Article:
A French magician who goes by Moulla wanted a hands-free umbrella solution that didn’t involve wearing something. So, he decided to combine a drone, umbrella and a smartphone app into one creation, called the “DroneBrella”. It’s basically an app-controlled umbrella that was developed by Moulla and his team at Augmented magic. Unfortunately, there’s no word yet on pricing or availability. Read more for a video and additional information.
Apple unveiled the new Mac Pro at WWDC 2019 earlier this month, and ever since that time, people have been comparing its design to a cheese grater, and rightfully so. Aerospace enthusiast and maker Winston Moy wanted to see just how an Apple cheese grater would perform if they ever made one, so he fired up the CNC machine create his very own replica. Does it do a good job? Let’s just say that Apple should stick with electronics. Read more for the video and additional information.
London’s Imperial College and Samsung’s AI researchers have developed a new algorithm that can turn a static photo and audio file into an animated singing video portrait. Similar to other deepfake AI algorithms, this one also uses machine learning to generate their output, and even though the clips may be rough around the edges, it shows just what is possible in the future for better or worse. Read more for two videos showing the algorithm in-action, all created from a static photos and audio files.
An official media address by Pakistani regional minister Shaukat Yousafzai gained international attention last week, but not for the reasons you may think. Simply put, someone accidentally left the cat filter on during the Facebook livestream, thus transforming Yousafzai and other party members into cats for the entire conference. They intended to discuss important decisions of the provincial cabinet in Peshawar last Friday, but the social media team handling the broadcast wasn’t quite paying attention to what was going on. Read more for a video clip and additional information.
For those who aren’t familiar with Boston Dynamics, it’s basically an American engineering and robotics design company founded in 1992 as a spin-off from the Massachusetts Institute of Technology, now a wholly owned subsidiary of the Japanese conglomerate SoftBank Group. They’re most well known for their development of BigDog, a quadruped robot designed for the U.S. military with funding from Defense Advanced Research Projects Agency (DARPA). What if they eventually developed an AI-powered, self-aware robot that was able to fight back? Bosstownn Dynamics attempts to show us with their parody video. Read more to watch.
Li Kaixiang, a software development engineer for Chinese e-commerce website JD.com, has been inundated with projects, but didn’t want to leave his girlfriend hanging. So, he decided to create an AI-powered chatbot to answer and send messages automatically. The screenshot you see above is one sample conversation that the chatbot had recently, and while not perfectly human-like, it gets the job done. Read more for the original message that was posted to Weibo in Chinese.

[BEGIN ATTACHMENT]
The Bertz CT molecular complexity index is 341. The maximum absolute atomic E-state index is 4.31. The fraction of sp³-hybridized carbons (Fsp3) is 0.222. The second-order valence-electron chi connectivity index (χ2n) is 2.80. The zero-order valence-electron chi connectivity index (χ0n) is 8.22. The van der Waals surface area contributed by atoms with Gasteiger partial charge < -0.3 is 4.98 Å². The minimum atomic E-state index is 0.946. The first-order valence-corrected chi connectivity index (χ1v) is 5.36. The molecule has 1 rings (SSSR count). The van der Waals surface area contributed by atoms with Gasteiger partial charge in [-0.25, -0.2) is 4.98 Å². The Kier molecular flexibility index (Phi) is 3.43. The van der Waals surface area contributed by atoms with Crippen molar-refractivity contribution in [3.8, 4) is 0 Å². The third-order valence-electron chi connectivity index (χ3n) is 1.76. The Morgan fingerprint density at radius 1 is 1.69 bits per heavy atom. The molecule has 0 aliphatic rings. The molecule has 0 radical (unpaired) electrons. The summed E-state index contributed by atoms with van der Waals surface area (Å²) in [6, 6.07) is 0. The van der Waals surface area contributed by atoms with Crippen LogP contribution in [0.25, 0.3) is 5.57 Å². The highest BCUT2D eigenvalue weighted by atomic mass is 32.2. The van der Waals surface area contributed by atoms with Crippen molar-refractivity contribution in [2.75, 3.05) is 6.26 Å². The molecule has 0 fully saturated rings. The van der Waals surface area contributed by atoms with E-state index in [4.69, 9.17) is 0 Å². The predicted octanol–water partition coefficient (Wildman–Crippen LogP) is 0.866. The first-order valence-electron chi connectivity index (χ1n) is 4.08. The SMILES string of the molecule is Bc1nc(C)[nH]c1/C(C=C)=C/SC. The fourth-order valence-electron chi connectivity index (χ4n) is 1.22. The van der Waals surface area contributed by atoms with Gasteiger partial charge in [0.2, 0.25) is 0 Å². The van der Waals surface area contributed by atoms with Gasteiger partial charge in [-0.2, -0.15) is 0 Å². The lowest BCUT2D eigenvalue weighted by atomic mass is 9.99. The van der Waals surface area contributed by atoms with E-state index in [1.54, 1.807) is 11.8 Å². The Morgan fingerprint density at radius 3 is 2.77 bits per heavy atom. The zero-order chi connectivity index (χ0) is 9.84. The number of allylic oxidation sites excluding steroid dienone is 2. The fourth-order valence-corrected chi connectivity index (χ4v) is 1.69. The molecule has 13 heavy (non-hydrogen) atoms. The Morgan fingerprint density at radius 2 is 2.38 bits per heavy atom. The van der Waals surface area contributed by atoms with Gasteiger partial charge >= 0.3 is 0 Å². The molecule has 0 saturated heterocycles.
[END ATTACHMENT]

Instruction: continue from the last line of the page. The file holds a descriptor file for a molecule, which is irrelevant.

Petz, a Brazilian pet shop chain, has decided to use facial recognition technology and artificial intelligence to let dogs to buy their favorite products by simply analyzing their facial expressions. How does it work? Simply turn on your internet connected camera, put the dog’s face in frame and then allow the AI system to analyze its facial expressions as you scroll through the various products listed on the site. Once it detects excitement, it automatically adds the product to your shopping cart. Read more for a video and additional information.
Frontier Communications is celebrating the 30th anniversary of the first ever flip-phone, so the Utah-based ISP decided to offer $1,000 to someone willing to ditch their modern smartphone for a week. There are a few requirements for the winner, and they include recording how long it takes them to do simple tasks such as texting, sending emails, how much sleep they get, and whether their productivity increases during the experiment. Read more for another video and additional information on how to enter.
The bee population has been in decline for quite some time, and according to research, honeybees perform 80% of pollination and 70% of the top human food crops—which supply about 90% of the planet’s nutrition—are pollinated by bees. McDonald’s boasts close to 38,000 locations in over 100 countries, and most certainly has an impact on global food supply and an interest in making sure that bees can keep doing their work for this reason. Sweden’s McDonalds franchisees are experimenting with beehives on top of some restaurants in the country. Read more for a video, additional pictures and information.
Before 1973, mobile telephony was limited to phones that were equipped in cars and other vehicles. Motorola was the very first company to develop a handheld mobile phone. On April 3, 1973, Motorola engineer Martin Cooper made the first mobile telephone call from handheld subscriber equipment, placing a call to Dr. Joel S. Engel of Bell Labs, his rival. Thie prototype handheld phone he used weighed 2.4 lb and measured 9.1 by 5.1 by 1.8 in. It boasted a talk time of just 30 minutes and took 10 hours to re-charge. Read more for another video explaining why it was an epic troll, along with a bonus clip.